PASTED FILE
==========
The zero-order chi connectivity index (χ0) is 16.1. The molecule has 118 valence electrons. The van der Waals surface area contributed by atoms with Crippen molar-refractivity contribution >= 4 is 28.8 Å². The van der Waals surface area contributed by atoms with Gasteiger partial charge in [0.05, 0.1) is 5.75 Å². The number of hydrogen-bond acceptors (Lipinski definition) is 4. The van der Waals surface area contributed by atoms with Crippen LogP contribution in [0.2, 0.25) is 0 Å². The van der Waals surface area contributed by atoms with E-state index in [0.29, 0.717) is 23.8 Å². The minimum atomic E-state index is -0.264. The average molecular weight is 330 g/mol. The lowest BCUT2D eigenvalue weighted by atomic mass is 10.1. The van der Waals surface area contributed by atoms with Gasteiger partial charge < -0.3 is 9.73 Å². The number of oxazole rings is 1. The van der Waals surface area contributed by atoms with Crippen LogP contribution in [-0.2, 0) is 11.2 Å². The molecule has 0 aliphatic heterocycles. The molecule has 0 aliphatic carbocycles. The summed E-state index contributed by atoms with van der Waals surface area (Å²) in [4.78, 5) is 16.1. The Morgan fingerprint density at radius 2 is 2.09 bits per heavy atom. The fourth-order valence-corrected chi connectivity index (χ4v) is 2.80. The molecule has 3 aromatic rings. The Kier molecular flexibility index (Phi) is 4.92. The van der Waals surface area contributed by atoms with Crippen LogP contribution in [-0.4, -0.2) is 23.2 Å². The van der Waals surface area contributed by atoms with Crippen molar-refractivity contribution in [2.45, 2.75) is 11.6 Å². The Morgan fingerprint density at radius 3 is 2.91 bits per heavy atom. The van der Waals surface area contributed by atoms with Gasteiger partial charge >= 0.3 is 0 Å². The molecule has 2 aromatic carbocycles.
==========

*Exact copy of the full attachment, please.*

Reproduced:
The zero-order chi connectivity index (χ0) is 16.1. The molecule has 118 valence electrons. The van der Waals surface area contributed by atoms with Crippen molar-refractivity contribution >= 4 is 28.8 Å². The van der Waals surface area contributed by atoms with Gasteiger partial charge in [0.05, 0.1) is 5.75 Å². The number of hydrogen-bond acceptors (Lipinski definition) is 4. The van der Waals surface area contributed by atoms with Crippen LogP contribution in [0.2, 0.25) is 0 Å². The van der Waals surface area contributed by atoms with E-state index in [0.29, 0.717) is 23.8 Å². The minimum atomic E-state index is -0.264. The average molecular weight is 330 g/mol. The lowest BCUT2D eigenvalue weighted by atomic mass is 10.1. The van der Waals surface area contributed by atoms with Gasteiger partial charge < -0.3 is 9.73 Å². The number of oxazole rings is 1. The van der Waals surface area contributed by atoms with Crippen LogP contribution in [-0.2, 0) is 11.2 Å². The molecule has 0 aliphatic heterocycles. The molecule has 0 aliphatic carbocycles. The summed E-state index contributed by atoms with van der Waals surface area (Å²) in [4.78, 5) is 16.1. The Morgan fingerprint density at radius 2 is 2.09 bits per heavy atom. The fourth-order valence-corrected chi connectivity index (χ4v) is 2.80. The molecule has 3 aromatic rings. The Kier molecular flexibility index (Phi) is 4.92. The van der Waals surface area contributed by atoms with Crippen LogP contribution in [-0.4, -0.2) is 23.2 Å². The van der Waals surface area contributed by atoms with Crippen molar-refractivity contribution in [2.45, 2.75) is 11.6 Å². The Morgan fingerprint density at radius 3 is 2.91 bits per heavy atom. The van der Waals surface area contributed by atoms with Gasteiger partial charge >= 0.3 is 0 Å². The molecule has 2 aromatic carbocycles.